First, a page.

Alcatel-Lucent had been in the midst of a corporate restructuring it called the Shift Plan. It was designed to narrow the company’s focus to provide equipment for the massive move to cloud computing and the Internet of Things that’s affecting companies around the world.
Nokia has been doing some shifting of its own. In the past year the Finland-based company finalized the sale of its once-flourishing handset business and doubled down on networking equipment with its bid for Alcatel-Lucent. Nokia also has said it might sell its mapping and location business called HERE.
The combined revenue of the companies in 2014 was about $33 billion. Nokia is profitable, and that’s where Alcatel-Lucent was trending with its restructuring.
As a bigger company with a complementary array of products, it hopes to more effectively compete in the market for networks that bear increasing amounts of information from cloud computing and the delivery of Anything as a Service from data centers, the Internet of Things, and increasing amounts of video, especially on mobile devices.
“A combination of Nokia and Alcatel-Lucent will offer a unique opportunity to create a European champion and global leader in ultra-broadband, IP (Internet Protocol) networking and cloud applications,” Michael Combes, Alcatel-Lucent’s CEO said in a statement.
Trail of Acquisitions
The Nokia deal with Alcatel-Lucent is the culmination of a series of acquisitions that brought the companies to this point.
While previously known for its cell phones, Nokia makes networking equipment that carries phone signals as well as data and video and other information. After the company failed to compete with smartphones from Apple, Samsung, and others, it sold the handset business to Microsoft in 2014.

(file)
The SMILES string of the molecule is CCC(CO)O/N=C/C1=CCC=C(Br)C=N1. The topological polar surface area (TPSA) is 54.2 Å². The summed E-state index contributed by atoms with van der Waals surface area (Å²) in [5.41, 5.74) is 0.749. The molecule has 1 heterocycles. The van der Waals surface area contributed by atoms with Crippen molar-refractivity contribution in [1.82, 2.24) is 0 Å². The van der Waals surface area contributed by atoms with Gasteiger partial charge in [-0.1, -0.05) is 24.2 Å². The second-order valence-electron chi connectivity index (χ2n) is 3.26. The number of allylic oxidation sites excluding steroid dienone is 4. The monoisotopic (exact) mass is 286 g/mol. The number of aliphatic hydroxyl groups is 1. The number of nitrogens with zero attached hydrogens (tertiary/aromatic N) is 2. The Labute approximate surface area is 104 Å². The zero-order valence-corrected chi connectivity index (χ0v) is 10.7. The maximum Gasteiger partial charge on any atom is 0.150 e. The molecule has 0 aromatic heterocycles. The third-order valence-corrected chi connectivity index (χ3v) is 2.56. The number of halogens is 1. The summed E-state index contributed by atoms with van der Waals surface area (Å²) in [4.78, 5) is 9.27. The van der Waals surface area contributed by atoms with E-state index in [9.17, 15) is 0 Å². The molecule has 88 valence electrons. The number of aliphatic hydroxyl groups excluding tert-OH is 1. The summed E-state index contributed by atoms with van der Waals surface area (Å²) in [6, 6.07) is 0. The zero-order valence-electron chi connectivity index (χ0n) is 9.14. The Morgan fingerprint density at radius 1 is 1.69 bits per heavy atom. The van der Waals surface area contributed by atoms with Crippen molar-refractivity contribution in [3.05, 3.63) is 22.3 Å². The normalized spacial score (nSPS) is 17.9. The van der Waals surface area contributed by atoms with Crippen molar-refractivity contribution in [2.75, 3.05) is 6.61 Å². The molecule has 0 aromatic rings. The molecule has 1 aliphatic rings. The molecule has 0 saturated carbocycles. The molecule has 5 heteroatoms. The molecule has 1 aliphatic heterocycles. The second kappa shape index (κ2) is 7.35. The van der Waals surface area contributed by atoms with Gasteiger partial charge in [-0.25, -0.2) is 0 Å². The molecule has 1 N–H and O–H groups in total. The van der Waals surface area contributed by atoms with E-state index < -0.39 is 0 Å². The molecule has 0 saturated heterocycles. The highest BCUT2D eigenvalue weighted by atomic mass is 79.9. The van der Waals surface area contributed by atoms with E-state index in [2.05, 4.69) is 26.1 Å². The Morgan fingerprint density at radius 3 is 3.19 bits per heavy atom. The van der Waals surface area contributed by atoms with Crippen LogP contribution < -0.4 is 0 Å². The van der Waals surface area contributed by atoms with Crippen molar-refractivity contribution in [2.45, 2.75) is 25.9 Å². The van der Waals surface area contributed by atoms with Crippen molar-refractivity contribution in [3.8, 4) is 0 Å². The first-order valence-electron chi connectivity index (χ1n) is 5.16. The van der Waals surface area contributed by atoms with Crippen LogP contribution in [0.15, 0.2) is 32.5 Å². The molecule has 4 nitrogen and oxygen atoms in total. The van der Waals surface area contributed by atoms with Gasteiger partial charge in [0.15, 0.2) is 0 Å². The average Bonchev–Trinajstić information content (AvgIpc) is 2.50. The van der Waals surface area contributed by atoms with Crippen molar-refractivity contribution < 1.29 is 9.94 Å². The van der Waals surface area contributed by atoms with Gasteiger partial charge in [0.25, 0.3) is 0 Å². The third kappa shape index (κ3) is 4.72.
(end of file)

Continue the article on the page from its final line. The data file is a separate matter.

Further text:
Nokia teamed up with Siemens to beef up its network equipment business in a joint venture, then Nokia bought Siemens’ share of the operation in 2013. The networking segment now accounts for 88% of Nokia’s revenue.
Alcatel-Lucent was formed in 2006 when Alcatel bought Lucent, which had been the equipment-making unit for AT&T under the Bell system. In 1996 Lucent bought Ascend Communications in a $21 billion deal.
Bucking a Trend
The Nokia-Alcatel-Lucent deal bucks the 2014 trend of companies splitting apart to better focus on specific markets. Hewlett-Packard, for example, will become two companies, probably later this year. One will focus on enterprise computing and software and the other will focus on printers and other equipment.
A merger makes more sense for Nokia and Alcatel-Lucent in an industry where scale is important. Nokia is strong in mobile broadband and Alcatel-Lucent brings strength in Internet routers and video transmission equipment. Nokia is strong in Europe and Asia; Alcatel-Lucent’s biggest market is North America. The new Nokia would have 35% market share of the global wireless network market, behind Ericsson, at 40%, and ahead of Huawei, at 20%.
The timing is right for such a deal. Nokia has pretty much wrapped up its restructuring process and Alcatel-Lucent is most of the way through its Shift Plan (its restructuring costs reached $695 million in 2014). The companies have promised regulators in Europe that they would cut no more jobs than Alcatel-Lucent had planned to.
The breadth of products the companies bring together should help it compete against Ericsson and Huawei.
But navigating the changing networking equipment business will be a challenge. Even as demand for capacity increases, carriers are trying to keep costs down by turning to software to run networks. Separately, Nokia and Alcatel-Lucent have invested research and development in software that helps run networks more flexibly and efficiently.
With the acquisition, expect more investment in Nokia Technologies, the company’s research and development segment, and Bell Labs, the research unit of Alcatel-Lucent and the descendant of the fabled Bell Labs where the transistor and other foundations of modern communication technology were invented.
Rajeev Suri, Nokia’s CEO and president, indicated as much in announcing the deal.
“Our innovation capability will be extraordinary, bringing together the R&D engine of Nokia with that of Alcatel-Lucent and its iconic Bell Labs,” he said. “We will continue to combine this strength with the highly efficient, lean operations needed to compete on a global scale.”